Darling Husband proposed on a trip, and he knew he was going to do it on the trip, but neither of us had been to the place before. He had an idea in mind of proposing at this castle restaurant, but there was a wedding happening in town while we were there, so he wasn’t sure if we’d be able to eat there. Plus, the dinner would have happened night two of the trip, and he just couldn’t wait any longer to propose. So, when we walked to dinner that first night, he looked around to see if he could find a place to propose. He ended up proposing that night by the river side at sunset. He planned it as we had been walking around a couple hours before. But that matters in the least to me. It was beautiful, it was in a romantic location, and it was timely. Now, we’re happily married, and I still look back on the proposal with fondness. It made it even more special to me to hear his proposal planning story and for him to tell me that he just couldn’t wait one more night to propose.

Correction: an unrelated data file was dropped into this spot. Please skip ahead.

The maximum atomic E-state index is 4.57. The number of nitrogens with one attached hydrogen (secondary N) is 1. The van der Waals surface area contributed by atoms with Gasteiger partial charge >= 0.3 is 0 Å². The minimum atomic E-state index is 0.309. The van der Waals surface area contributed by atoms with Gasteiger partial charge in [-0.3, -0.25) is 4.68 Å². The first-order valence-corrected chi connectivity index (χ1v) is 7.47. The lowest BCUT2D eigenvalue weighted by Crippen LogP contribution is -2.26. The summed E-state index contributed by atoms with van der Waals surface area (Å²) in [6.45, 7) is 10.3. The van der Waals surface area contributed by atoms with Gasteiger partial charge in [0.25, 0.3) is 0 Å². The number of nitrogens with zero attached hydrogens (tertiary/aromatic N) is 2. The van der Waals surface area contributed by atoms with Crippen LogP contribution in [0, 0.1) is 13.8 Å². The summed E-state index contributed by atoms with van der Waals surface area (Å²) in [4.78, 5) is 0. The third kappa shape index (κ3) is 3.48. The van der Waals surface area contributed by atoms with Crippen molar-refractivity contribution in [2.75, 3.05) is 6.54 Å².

Post # 52
I don’t think anyone spent a long time planning elaborate proposals before our generation, since now we’re supposed to have professional photos capturing the moment we say “yes!” while he’s down on one knee and then the appropriate 2-ct sparkler to go along with it! Preferably with the Eiffel Tower in the background…
My Darling Husband didn’t “plan” his proposal. He simply waited for a good moment to ask, and asked. There are no photos, no Instagrams… it was absolutely perfect. We were hanging out in a tree and he suddenly jumped down and got down on one knee in the mud, in the dark, and asked me to be his wife. It was F’n magical. If she is disappointed by this romantic mountainside proposal, I would sugggest seriously evaluating the relationship.
Post # 53
olivejd : YOU ARE SO RIGHT! Any woman whom I EVER knew in my age bracket (between 80 and death) would have been subjected to intense psychological counseling if they had even IMAGINED that a lot of expensive, nonsensical foofah was a preliminary to getting married.
And as I frequently indicate, statistics suggest that marriages back there in the Stone Age were no more and no less happy or successful than the dragged out, over produced, over choreographed extravaganzas that are a part of the current social landscape.